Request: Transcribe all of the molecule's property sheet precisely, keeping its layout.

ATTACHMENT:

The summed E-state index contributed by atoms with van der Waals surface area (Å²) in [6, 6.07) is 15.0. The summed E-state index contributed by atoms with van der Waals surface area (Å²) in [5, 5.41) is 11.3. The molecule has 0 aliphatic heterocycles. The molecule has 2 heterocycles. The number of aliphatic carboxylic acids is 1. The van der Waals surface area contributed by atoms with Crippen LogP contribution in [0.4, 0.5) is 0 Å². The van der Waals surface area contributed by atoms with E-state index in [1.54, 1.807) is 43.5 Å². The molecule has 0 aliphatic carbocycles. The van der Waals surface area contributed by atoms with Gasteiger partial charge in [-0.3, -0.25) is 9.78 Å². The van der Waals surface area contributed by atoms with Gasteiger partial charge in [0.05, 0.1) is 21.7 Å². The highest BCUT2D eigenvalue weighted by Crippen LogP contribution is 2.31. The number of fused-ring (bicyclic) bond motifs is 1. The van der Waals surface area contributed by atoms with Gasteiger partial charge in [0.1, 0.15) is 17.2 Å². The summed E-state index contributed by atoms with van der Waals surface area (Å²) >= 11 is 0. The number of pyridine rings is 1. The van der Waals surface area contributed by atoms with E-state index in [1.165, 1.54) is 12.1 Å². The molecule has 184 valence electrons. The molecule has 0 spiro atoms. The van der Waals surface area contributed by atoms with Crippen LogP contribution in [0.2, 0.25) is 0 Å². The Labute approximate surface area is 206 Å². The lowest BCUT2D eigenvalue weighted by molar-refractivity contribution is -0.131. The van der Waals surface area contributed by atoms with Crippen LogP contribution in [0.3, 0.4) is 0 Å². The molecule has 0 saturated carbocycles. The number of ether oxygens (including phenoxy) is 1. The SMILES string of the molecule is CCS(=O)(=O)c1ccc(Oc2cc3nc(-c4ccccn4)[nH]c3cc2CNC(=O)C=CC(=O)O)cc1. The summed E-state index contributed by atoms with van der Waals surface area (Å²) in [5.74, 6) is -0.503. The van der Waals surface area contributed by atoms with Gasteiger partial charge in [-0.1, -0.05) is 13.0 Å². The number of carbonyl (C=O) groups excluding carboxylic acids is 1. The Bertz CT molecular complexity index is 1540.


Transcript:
The summed E-state index contributed by atoms with van der Waals surface area (Å²) in [6, 6.07) is 15.0. The summed E-state index contributed by atoms with van der Waals surface area (Å²) in [5, 5.41) is 11.3. The molecule has 0 aliphatic heterocycles. The molecule has 2 heterocycles. The number of aliphatic carboxylic acids is 1. The van der Waals surface area contributed by atoms with Crippen LogP contribution in [0.4, 0.5) is 0 Å². The van der Waals surface area contributed by atoms with E-state index in [1.54, 1.807) is 43.5 Å². The molecule has 0 aliphatic carbocycles. The van der Waals surface area contributed by atoms with Gasteiger partial charge in [-0.3, -0.25) is 9.78 Å². The van der Waals surface area contributed by atoms with Gasteiger partial charge in [0.05, 0.1) is 21.7 Å². The highest BCUT2D eigenvalue weighted by Crippen LogP contribution is 2.31. The number of fused-ring (bicyclic) bond motifs is 1. The van der Waals surface area contributed by atoms with Gasteiger partial charge in [0.1, 0.15) is 17.2 Å². The summed E-state index contributed by atoms with van der Waals surface area (Å²) >= 11 is 0. The number of pyridine rings is 1. The van der Waals surface area contributed by atoms with E-state index in [1.165, 1.54) is 12.1 Å². The molecule has 184 valence electrons. The molecule has 0 spiro atoms. The van der Waals surface area contributed by atoms with Crippen LogP contribution in [0.2, 0.25) is 0 Å². The Labute approximate surface area is 206 Å². The lowest BCUT2D eigenvalue weighted by molar-refractivity contribution is -0.131. The van der Waals surface area contributed by atoms with Crippen LogP contribution in [0.3, 0.4) is 0 Å². The molecule has 0 saturated carbocycles. The number of ether oxygens (including phenoxy) is 1. The SMILES string of the molecule is CCS(=O)(=O)c1ccc(Oc2cc3nc(-c4ccccn4)[nH]c3cc2CNC(=O)C=CC(=O)O)cc1. The summed E-state index contributed by atoms with van der Waals surface area (Å²) in [5.74, 6) is -0.503. The van der Waals surface area contributed by atoms with Gasteiger partial charge in [-0.1, -0.05) is 13.0 Å². The number of carbonyl (C=O) groups excluding carboxylic acids is 1. The Bertz CT molecular complexity index is 1540.